Introduction - What is tinyUSBboard?

TinyUSBboard is an Arduino compatible, minimalistic and cheap AVR microprocessor board with USB interface and simple "do it yourself" capability.
It utilizes directly features of USB without FTDI chip and/or any USB to serial converter. It can be programmed via assembler, C, Arduino or of course BASCOM.
All its components you need to construct it are universal and available nearly everywhere - no special PCB needed.
It is well suited for beginners to learn AVR microcontroller programming and/or it can be used on solderless breadboards very simple to do various projects.
For example using some firmware provided on this site turns it into a programming hardware for blank AVR microcontrollers, which can be used to produce further tinyUSBboards for family members, friends or collegues...

While normal handling with microcontrolling units (MCUs) needs additional equipment, tinyUSBboard only needs a Mac-, Windows- or Linux computer with a single free USB socket.

The board (see photo and layout) in form of a regular stick (approx. 2.5cm x 8.0cm) uses an ATmega8-16PU MCU, clocked at 16MHz.
This IC allows up to 8kib of programmed code within its flash-memory.
It also has additional 512byte persistent electronical eraseable memory (EEPROM) and 1kib volatile memory RAM.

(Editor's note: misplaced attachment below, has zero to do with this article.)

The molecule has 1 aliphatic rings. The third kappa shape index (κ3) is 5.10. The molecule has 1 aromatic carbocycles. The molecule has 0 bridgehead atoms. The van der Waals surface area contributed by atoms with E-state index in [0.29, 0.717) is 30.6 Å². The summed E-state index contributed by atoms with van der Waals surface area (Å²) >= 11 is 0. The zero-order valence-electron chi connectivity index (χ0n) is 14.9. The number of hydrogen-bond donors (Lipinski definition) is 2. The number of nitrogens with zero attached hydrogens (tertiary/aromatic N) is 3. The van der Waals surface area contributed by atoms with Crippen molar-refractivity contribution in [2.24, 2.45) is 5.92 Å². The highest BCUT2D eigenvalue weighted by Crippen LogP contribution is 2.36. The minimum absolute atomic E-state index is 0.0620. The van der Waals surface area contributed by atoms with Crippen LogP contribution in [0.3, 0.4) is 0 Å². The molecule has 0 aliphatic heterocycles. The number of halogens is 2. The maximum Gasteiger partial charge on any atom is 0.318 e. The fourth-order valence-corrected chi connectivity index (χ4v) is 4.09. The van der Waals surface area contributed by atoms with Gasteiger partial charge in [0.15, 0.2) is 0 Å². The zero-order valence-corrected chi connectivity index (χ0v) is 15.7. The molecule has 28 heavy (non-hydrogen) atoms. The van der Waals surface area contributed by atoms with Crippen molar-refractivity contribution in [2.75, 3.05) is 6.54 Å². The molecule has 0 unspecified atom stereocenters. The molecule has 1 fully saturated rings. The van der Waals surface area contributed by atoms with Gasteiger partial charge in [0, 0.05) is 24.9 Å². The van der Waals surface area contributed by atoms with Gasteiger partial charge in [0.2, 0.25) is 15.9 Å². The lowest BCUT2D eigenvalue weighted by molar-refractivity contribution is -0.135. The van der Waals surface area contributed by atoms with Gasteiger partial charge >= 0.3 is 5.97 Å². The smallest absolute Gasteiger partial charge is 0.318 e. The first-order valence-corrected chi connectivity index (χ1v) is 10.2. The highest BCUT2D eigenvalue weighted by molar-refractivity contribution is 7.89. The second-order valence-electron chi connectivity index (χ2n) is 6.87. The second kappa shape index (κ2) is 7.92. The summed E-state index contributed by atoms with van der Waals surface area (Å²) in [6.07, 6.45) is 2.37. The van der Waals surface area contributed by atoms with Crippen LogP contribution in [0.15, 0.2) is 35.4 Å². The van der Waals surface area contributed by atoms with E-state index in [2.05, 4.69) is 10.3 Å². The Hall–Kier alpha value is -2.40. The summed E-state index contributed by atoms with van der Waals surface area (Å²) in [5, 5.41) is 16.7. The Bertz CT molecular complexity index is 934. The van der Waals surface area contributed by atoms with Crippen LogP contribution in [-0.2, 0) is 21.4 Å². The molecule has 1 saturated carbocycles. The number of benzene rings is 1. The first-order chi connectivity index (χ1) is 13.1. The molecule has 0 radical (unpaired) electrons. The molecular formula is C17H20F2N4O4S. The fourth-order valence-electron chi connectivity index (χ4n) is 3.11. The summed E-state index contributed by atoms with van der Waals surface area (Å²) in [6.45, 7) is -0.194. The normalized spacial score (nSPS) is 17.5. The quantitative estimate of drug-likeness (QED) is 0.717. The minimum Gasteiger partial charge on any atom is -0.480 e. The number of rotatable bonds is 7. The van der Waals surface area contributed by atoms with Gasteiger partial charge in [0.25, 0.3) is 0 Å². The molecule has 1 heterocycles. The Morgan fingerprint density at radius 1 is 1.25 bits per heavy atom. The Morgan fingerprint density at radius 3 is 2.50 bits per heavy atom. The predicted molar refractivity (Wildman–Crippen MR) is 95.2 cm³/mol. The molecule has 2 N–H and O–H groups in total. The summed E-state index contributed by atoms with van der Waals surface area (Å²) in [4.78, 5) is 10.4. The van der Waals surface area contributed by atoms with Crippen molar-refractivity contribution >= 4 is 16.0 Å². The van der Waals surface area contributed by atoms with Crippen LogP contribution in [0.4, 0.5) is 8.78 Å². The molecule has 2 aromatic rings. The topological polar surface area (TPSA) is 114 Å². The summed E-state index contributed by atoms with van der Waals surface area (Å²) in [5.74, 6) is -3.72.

(For further features see its datasheet in the datasheet-section).

Of course it is possible to use tinyUSBboard with other microcontrollers (for example ATmega328), too. For details contact me.

Three of the MCUs pins (PIN2, PIN12 and PIN13) are actually used for the USB interface.
This feature and using the latest, preflashed bootloader "USBaspLoader" ( allows convenient and fast programming via USB, again and again:
Just press (keep pressed) the program-button and reset (or powerup) the stick.
The bootloader, emulating an usbasp-programming hardware, will take over and allows (re)programming the MCU.
(Once started, of course, the prog-button can be released. Any repeated press (or "reset") then will exit the bootloader.)

Furthermore, there are five LEDs on the board. One LED indicates the power supply via USB.
The other four (red) LEDs are connected to and can be controlled via the IO of the microcontroller (PB0, PB1, PD3 and PD5).
If in any circumstances only the direct contacts of the controller are required, LEDs can be disconnected permanently.

The bootloader occupies 2 of the 8 kib of flash memory.